November Workshop - Lavinia

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Lavinia Rookwood
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November Workshop - Lavinia

Postby Lavinia Rookwood » Sun Nov 29, 2015 5:05 am

Haiku 1
Sunlight glittering
black rock warm and polished bright
treasure lost to river

Haiku 2
Sunlight slips under
waves capture one last sunbeam
crash into black shore

Tanka 1
humming wind, machine hum
leaves fall to dust, clocks tick to rust
one ruins the other
is there no bridge between them
or must we always choose one?

Tanka 2
Desert sand drifts in wind
scratching rock 'til it shapeshifts
tiny cut, big change
life is many paper cuts
that creates origami
Image

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Jennet Jones
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Re: November Workshop - Lavinia

Postby Jennet Jones » Sun Nov 29, 2015 10:57 pm

Haiku 1 and 2 feel like a matched pair to me. Not only do they both involve images of sunlight and blackness and water, but they both invoke a sense of loss.

Haiku 1 is expertly executed in the classic haiku style; concrete natural images evoking a mood, followed by a twist in the last line that changes the mood, while carrying on the natural motif. I wanted to say "the water motif", but as I look back at the poem, I realize that water is never explicitly mentioned in the first two lines. It's just implied by the "glittering" of the light and how "polished" the rock is, to such a degree that my mind filled it in. I really love how you implied water in the first two lines without using any water words.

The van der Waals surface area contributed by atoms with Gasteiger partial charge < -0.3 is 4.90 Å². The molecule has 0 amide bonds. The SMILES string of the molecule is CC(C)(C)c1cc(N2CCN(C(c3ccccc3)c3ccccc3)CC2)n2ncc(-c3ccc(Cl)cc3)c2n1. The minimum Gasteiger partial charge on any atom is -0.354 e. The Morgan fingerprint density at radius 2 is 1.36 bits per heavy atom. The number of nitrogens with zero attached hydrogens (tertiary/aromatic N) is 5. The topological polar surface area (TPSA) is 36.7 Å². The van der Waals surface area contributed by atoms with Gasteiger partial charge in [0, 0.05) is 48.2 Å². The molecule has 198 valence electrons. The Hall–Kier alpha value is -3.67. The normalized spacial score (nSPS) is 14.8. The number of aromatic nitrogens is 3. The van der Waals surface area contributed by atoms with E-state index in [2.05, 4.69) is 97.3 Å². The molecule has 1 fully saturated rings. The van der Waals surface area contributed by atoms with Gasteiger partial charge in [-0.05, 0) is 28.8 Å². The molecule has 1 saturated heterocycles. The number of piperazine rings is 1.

Haiku 2 is a little more experimental, in that the mood of loss slowly builds from line to line, rather than coming in as the twist at the end. I'm not quite sure how to interpret the "black" in the last line, though. Are you talking about a beach with black sand, or is it the darkness of night? (If the latter, it's an abrupt transition that skips over the gloaming.)

Can I just say that I love Tanka 1? You're not afraid to grapple with the big questions, and they don't come much bigger than the relationship between nature and artifice. And the parallels in the first two lines are amazing! You draw out the similarities with the reuse of "hum" in the first line and then use parallel structure and internal rhyme all packed into the second line. Have you considered abandoning the tanka form for this one? I realize that you have to do tanka for this homework assignment, but I think this could be professionally publishable afterwards if you had the freedom to make the structure of the conclusion resonate with its content the same way that you did in the first two lines. You're already tweaking the line length in the first two lines (which is not a bad thing) and using non-tanka techniques like internal rhyme.

Tanka 2 is also approaching big themes, in this case the accumulation of small changes that together make a big impact. But the last line throws me; origami is the art of paper folding, not paper cutting. Have you thought about using "jianzhi" (the Chinese art of paper cutting) or "mon kiri" (Japanese paper cutting) instead of "origami"?

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Ezmerelda Raveness
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Re: November Workshop - Lavinia

Postby Ezmerelda Raveness » Thu Dec 03, 2015 3:50 am

I have to say that tanka 1 stole my heart. It's amazingly insightful and thought provoking.
I really like what you did with that piece. Giving the reader an eternal question that haunts many souls. That wa as wonderful beyond words. Your other pieces were relaxing, the one about the beach made me feel very serene. If I could say anything about improving your assignment, it would be that I just wish I could've kept reading! Nice work.


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